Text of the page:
Evaluation of Cover Crops and Conservation Tillage for Conventional and Organic Sweetpotato (Ipomoea batatas) Production in North Carolina

Project Overview

GS00-006
Project Type: Graduate Student
Funds awarded in 2000: $9,927.00
Projected End Date: 12/31/2004
Region: Southern
State: North Carolina
Graduate Student:
Major Professor:
Dr. Nancy Creamer
North Carolina State University

Annual Reports

Commodities

  • Vegetables: sweet potatoes

Practices

  • Production Systems: general crop production
  • Soil Management: green manures, organic matter

    Abstract:

    Sweetpotato production is an important part of North Carolina’s economy, but less than three percent of sweetpotato acreage is certified organic. Despite the demand for organic produce, few production recommendations exist for organic fresh market vegetables from land grant universities. This study was conducted to explore management options for conventional growers interested in producing organically managed sweetpotatoes. Local conventional growers were consulted prior to the initiation of this project to identify specific research needs and concerns related to the adoption of organic systems. Specific management protocols in organic systems and the conventionally managed system are representative of organic sweetpotato growers in our area and best management practices, respectively. A three-year field study on the effect of management of a cover crop mixture of hairy vetch and ‘Wrens Abruzzi’ rye in organically managed sweetpotato was compared to a conventional control using a systems approach. The organic systems included 1) no cover crop, 2) cover crop incorporated prior to transplanting, and 3) reduced tillage. All three years, experiments were conducted at the Center for Environmental Farming Systems (CEFS) in Goldsboro, NC. We examined weed suppression, nutrient management, wireworm larvae insect density, insect feeding damage to sweetpotato roots and costs and returns of each system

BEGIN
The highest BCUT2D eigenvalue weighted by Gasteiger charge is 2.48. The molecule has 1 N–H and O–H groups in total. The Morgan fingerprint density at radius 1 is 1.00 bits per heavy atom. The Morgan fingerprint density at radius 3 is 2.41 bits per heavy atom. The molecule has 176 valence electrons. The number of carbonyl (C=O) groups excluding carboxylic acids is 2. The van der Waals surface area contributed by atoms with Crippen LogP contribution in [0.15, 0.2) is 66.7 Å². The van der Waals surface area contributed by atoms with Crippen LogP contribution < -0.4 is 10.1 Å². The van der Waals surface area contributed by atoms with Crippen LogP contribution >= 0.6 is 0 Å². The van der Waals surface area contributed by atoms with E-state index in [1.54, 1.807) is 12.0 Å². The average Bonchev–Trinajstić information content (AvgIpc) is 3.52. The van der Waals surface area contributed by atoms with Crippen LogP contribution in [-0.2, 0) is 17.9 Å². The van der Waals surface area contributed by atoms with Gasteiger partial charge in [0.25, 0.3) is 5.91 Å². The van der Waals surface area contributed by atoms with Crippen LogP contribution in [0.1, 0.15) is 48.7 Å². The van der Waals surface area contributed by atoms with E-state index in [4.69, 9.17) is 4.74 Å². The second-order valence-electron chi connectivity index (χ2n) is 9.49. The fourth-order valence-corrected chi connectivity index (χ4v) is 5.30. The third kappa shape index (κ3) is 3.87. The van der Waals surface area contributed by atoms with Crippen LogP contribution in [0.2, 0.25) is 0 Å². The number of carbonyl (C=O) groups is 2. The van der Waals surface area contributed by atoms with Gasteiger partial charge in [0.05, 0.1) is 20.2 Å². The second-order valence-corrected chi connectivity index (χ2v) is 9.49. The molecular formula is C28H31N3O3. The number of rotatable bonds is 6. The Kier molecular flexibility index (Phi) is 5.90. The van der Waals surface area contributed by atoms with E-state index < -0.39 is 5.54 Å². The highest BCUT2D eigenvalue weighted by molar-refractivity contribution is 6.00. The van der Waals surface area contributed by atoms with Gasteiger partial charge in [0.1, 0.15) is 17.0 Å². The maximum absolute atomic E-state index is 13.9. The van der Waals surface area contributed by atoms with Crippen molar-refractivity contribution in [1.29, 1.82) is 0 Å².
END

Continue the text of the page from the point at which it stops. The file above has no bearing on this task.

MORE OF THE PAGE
Introduction

    North Carolina has produced the majority of the nation’s sweetpotatoes since 1971 (USDA ERS, 2003). In 2004, North Carolina supplied 46% of the nations’ market and generated 79 million dollars for the state (NCDA & CS, 2005). Although there were over 16,000 ha in production that year (NCDA &CS, 2005), only 405 ha were managed according to federal organic standards (K. Hardison, personal communication).
    Growers implementing best management practices for sweetpotato in North Carolina typically employ multiple tillage events including subsoiling, discing, field leveling, hilling, and cultivation. Due to heavy pest infestations typical of the warm and humid seasonal climate of southeastern NC, pest control is largely preventative rather than curative and includes soil fumigation prior to planting and multiple applications of preplant and postemergent herbicides and insecticides. According to a 1996 survey of North Carolina sweetpotato growers, 66% of respondents reported they used insecticides, 70% use herbicides, and 97% used cultivation to manage weeds (Toth et al., 1997). Soil-dwelling insect larvae of wireworm (Melanotus communis Gyllenhal and Conoderus spp.) pose the greatest risk to growers. Despite repeated applications, conventional insecticides post emergence dicot weed control are only marginally effective. Additionally, some of the insecticidal materials are currently being reviewed under the Food Quality Protection Act because of their potential for environmental harm.